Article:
PERTH (miningweekly.com) – New South Wales, which imports 95% of its gas from South Australia and Victoria, could potentially face a significant gas supply shortage as early as 2017, if coal seam gas (CSG) resources weren’t developed soon, oil and gas major Santos warned on Thursday.
“New South Wales enjoys abundant gas resources, but its resources need to be developed without delay,” chairperson Peter Coates said.
He noted that Santos, which bought Eastern Star Gas last year, currently had the largest natural gas position in New South Wales, and was well placed to assist in developing these resources.
“While there has been considerable public debate about CSG, particularly in that state, the fact is that CSG can be extracted and produced safely. After all, that is what we have been doing in Queensland for more than 15 years.”
Coates told shareholders at the annual general meeting that the company was investing an initial A$20-million to upgrade the Eastern Star sites, equipment and processes, which would ensure that operations in New South Wales met the industry’s leading standards and practices.
“Ultimately, it is the responsible approach to the expansion of the CSG industry that will deliver trust with communities, bring new jobs, widespread economic benefits and greater energy security for Australians,” he noted.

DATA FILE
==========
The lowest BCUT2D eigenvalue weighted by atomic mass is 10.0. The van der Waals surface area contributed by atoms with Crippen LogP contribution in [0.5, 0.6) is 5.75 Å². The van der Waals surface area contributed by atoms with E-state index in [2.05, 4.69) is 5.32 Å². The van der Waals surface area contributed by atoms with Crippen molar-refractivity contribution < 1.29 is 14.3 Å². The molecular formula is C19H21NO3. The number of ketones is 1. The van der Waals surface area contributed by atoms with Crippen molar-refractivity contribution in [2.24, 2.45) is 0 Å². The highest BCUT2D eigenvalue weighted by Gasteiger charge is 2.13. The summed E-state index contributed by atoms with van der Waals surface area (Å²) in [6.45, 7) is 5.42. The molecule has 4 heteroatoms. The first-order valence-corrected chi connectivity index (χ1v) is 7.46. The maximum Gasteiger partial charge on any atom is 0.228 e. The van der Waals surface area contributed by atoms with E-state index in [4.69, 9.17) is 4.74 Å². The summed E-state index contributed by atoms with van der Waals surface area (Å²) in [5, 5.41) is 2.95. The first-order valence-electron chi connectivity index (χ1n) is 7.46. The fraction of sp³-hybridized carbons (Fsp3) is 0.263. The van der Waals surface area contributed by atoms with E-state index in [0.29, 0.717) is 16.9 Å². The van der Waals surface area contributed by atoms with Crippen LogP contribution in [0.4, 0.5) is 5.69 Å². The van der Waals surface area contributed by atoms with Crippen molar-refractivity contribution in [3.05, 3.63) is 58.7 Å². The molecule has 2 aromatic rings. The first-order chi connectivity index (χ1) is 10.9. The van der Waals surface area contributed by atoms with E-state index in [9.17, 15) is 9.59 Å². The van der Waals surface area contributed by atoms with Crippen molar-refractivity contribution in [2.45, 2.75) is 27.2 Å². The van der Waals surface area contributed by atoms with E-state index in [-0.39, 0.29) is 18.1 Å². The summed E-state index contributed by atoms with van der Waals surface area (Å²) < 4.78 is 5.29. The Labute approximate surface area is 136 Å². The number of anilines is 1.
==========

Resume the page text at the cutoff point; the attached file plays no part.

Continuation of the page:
Coates said that given its scale and quality, Santos was confident that the Eastern Star Gas resources could deliver great value to Santos, as well as to New South Wales.
Meanwhile, Coates also cautioned on the recent calls for the reservation of some domestic gas resources exclusively for the Australian industry, saying such government intervention could prove counter-productive for both the industry and the nation.
“There are abundant natural gas resources in eastern Australia, particularly in coal seams. There is no shortage of gas. But the cost of extraction is increasing, as is the cost of processing and distribution. A gas reservation policy will do nothing to change those realities,” he noted.
He stressed that a reservation policy did not recognize the true cost of gas extraction, which could pose an obstacle to the development of resources.
“The reality is that the development of a large-scale gas industry, driven at least initially by export opportunities, is the best path. It will ensure that Australia has sufficient gas production capacity to meet all demand, both domestic and export.”